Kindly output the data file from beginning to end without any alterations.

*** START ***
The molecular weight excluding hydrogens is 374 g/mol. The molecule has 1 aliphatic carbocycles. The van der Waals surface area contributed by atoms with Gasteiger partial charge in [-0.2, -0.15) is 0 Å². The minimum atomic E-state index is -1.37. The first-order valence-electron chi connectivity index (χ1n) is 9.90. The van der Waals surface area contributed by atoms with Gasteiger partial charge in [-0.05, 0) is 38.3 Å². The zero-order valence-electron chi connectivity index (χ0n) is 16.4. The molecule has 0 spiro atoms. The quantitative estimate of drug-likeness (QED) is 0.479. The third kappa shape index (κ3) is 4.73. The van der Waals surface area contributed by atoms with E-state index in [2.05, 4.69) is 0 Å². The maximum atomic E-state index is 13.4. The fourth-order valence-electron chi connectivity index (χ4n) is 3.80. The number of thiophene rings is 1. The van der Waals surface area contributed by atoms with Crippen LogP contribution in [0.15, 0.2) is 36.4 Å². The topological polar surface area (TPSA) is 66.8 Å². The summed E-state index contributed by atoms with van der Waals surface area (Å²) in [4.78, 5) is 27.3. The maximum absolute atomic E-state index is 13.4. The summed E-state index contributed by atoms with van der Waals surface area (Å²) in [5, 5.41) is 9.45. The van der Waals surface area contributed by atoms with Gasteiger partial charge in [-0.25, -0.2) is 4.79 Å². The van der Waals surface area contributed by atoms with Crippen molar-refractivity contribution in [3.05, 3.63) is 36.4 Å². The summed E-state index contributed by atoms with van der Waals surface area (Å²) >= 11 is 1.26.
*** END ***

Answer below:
The molecular weight excluding hydrogens is 374 g/mol. The molecule has 1 aliphatic carbocycles. The van der Waals surface area contributed by atoms with Gasteiger partial charge in [-0.2, -0.15) is 0 Å². The minimum atomic E-state index is -1.37. The first-order valence-electron chi connectivity index (χ1n) is 9.90. The van der Waals surface area contributed by atoms with Gasteiger partial charge in [-0.05, 0) is 38.3 Å². The zero-order valence-electron chi connectivity index (χ0n) is 16.4. The molecule has 0 spiro atoms. The quantitative estimate of drug-likeness (QED) is 0.479. The third kappa shape index (κ3) is 4.73. The van der Waals surface area contributed by atoms with E-state index in [2.05, 4.69) is 0 Å². The maximum atomic E-state index is 13.4. The fourth-order valence-electron chi connectivity index (χ4n) is 3.80. The number of thiophene rings is 1. The van der Waals surface area contributed by atoms with Crippen LogP contribution in [0.15, 0.2) is 36.4 Å². The topological polar surface area (TPSA) is 66.8 Å². The summed E-state index contributed by atoms with van der Waals surface area (Å²) in [4.78, 5) is 27.3. The maximum absolute atomic E-state index is 13.4. The summed E-state index contributed by atoms with van der Waals surface area (Å²) in [5, 5.41) is 9.45. The van der Waals surface area contributed by atoms with Gasteiger partial charge in [-0.25, -0.2) is 4.79 Å². The van der Waals surface area contributed by atoms with Crippen molar-refractivity contribution in [3.05, 3.63) is 36.4 Å². The summed E-state index contributed by atoms with van der Waals surface area (Å²) >= 11 is 1.26.